Leaders with Cantina Communities have changed the company’s name to Kindred Uncommon.
Austin, Texas-based Cantina – now called Kindred Uncommon – plans to build active adult communities it will operate, with its first planned community breaking ground in Buda, Texas, later this year and opening in 2023.
The company will attempt modular construction techniques to build the community – provided the financial math works out – with plans to use conventional techniques as a backup option.
The recent rebranding is aimed at better appealing to the baby boomers as the company charts its future growth, according to Kindred Uncommon Co-Founder and Managing Partner Zachary Hollander.
“I know some change names or create brands when there’s a new investor. That’s not the case here,” Hollander told Senior Housing News. “It’s purely understanding our customer better.”
The company also has financial backing for two other projects: one in East Austin, a neighborhood outside of Austin, Texas; and another tentatively planned for a market in central Texas.
Chicago-based Mansueto Office is the company’s primary financial backer.
Rebrand timed for growth
The firm arrived at the decision to change the name after reaching out to prospective customers, Hollander explained.
During the pandemic, Kindred conducted more than a dozen qualitative interviews with baby boomers, who reviewed a 35-page packet with designs for the communities.
What Kindred Uncommon’s leaders learned from the interviews is that boomers reacted differently to the new name than to the former brand.
“There is a different customer out there for whom Cantina might sound a little bit more like the aspirational idea of retiring into a life of leisure and relaxation – a customer that loves, say Margaritaville,” Hollander told Senior Housing News. “We wanted a name that reflected that [prospective] customer being purpose-driven and modern, kind of soulful and forward-thinking.”
Kindred Uncommon’s model also got a boost this year and late last year from recent coverage in media outlets such as The New York Times and New York Magazine.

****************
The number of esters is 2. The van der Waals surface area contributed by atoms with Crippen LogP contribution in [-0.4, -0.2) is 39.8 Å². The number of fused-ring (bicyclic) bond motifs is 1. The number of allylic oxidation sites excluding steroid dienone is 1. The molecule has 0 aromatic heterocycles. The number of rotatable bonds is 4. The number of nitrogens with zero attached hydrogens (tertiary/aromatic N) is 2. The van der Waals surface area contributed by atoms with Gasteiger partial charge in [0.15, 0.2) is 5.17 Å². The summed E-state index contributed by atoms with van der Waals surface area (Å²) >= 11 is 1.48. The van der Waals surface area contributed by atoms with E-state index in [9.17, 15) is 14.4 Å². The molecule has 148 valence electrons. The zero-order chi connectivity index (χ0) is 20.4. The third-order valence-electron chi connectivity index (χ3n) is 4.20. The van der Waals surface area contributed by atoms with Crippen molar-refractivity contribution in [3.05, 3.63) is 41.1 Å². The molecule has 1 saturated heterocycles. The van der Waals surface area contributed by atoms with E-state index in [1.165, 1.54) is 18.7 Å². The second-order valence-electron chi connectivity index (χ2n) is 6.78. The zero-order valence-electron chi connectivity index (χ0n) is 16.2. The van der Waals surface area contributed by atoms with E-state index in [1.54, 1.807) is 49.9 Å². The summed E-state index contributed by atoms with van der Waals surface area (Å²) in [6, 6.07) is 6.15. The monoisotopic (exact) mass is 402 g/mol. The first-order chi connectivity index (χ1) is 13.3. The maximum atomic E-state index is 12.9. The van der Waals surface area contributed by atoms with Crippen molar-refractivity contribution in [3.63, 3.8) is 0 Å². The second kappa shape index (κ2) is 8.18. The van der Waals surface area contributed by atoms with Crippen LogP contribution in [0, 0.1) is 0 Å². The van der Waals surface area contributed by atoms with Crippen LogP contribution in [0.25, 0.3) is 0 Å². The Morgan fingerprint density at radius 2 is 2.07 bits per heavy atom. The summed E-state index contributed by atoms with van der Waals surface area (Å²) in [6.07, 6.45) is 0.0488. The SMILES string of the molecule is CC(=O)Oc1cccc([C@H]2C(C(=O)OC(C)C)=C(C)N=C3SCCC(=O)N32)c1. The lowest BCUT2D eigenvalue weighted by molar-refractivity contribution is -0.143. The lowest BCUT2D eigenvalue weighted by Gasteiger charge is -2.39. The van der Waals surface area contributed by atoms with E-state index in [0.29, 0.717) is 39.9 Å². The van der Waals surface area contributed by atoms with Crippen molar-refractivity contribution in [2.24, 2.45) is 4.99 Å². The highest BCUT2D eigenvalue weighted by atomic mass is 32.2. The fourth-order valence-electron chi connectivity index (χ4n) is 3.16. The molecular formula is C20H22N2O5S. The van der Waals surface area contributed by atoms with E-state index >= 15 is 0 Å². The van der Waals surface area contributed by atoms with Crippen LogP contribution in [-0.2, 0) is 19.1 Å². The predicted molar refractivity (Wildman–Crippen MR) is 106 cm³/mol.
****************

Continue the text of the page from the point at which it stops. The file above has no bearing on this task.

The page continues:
“People from … maybe a dozen states have approached us asking to come to their market,” Co-Founder and Managing Partner A.J. Viola told SHN.
The company timed the rebrand to coincide with pre-construction for its new community in Buda, which is planned to carry monthly rates for residents somewhere between $1,500 and $3,000 per unit, according to Viola.
Kindred Uncommon is currently awaiting final approval from local officials to begin construction, Co-Founder and Managing Partner A.J. Viola told SHN.
“We’re currently going through the process of working with a number of general contractors to sort out the construction – both timing and bids,” he said.
Getting approval from the city has been a challenge for the company, due to both the pandemic and the lack of understanding surrounding modular construction.
“From the city’s point of view, I think they were skeptical and nervous because they didn’t understand it,” said Viola.
Another challenge has been the cost and availability of construction labor.
The project team’s goal is to open the community’s doors in the second quarter of 2023.
Kindred Uncommon also sees other opportunities in similar markets outside of the Austin area, such as Nashville, Denver, and the Raleigh-Durham-Chapel Hill area of North Carolina.
“People in their late 20s, 30s, and 40s are looking at cities like Austin,” said Hollander. “But their parents are, too. They want to be near [their children and grandchildren].”
Demand for senior living services is growing in Austin, and Hollander expects that will be true in other markets the company expands to. The company is also evaluating smaller secondary and tertiary markets for growth.
“There is a lot of data around markets like Nashville and The Triangle,” he said. “But for those smaller markets, we have to make sure there is demand for a rental product.”
The Kindred Uncommon project “went through the wringer” and encountered some delays during the approval process, Hollander said.
“But we emerged from that with a unanimous approval for the project,” he added.
And those project hurdles taught Kindred’s leaders how to communicate more effectively about their other upcoming projects, Hollander said.
Kindred’s model is predicated on bringing together like-minded groups of people, and to that end, the company will initially seek to make inroads with affinity groups such as LGBTQ older adults. The company is also planning to execute a larger marketing push later this year as construction kicks off.
“[We are looking to] find those little pockets of people who are purpose-driven and values-aligned,” Hollander said.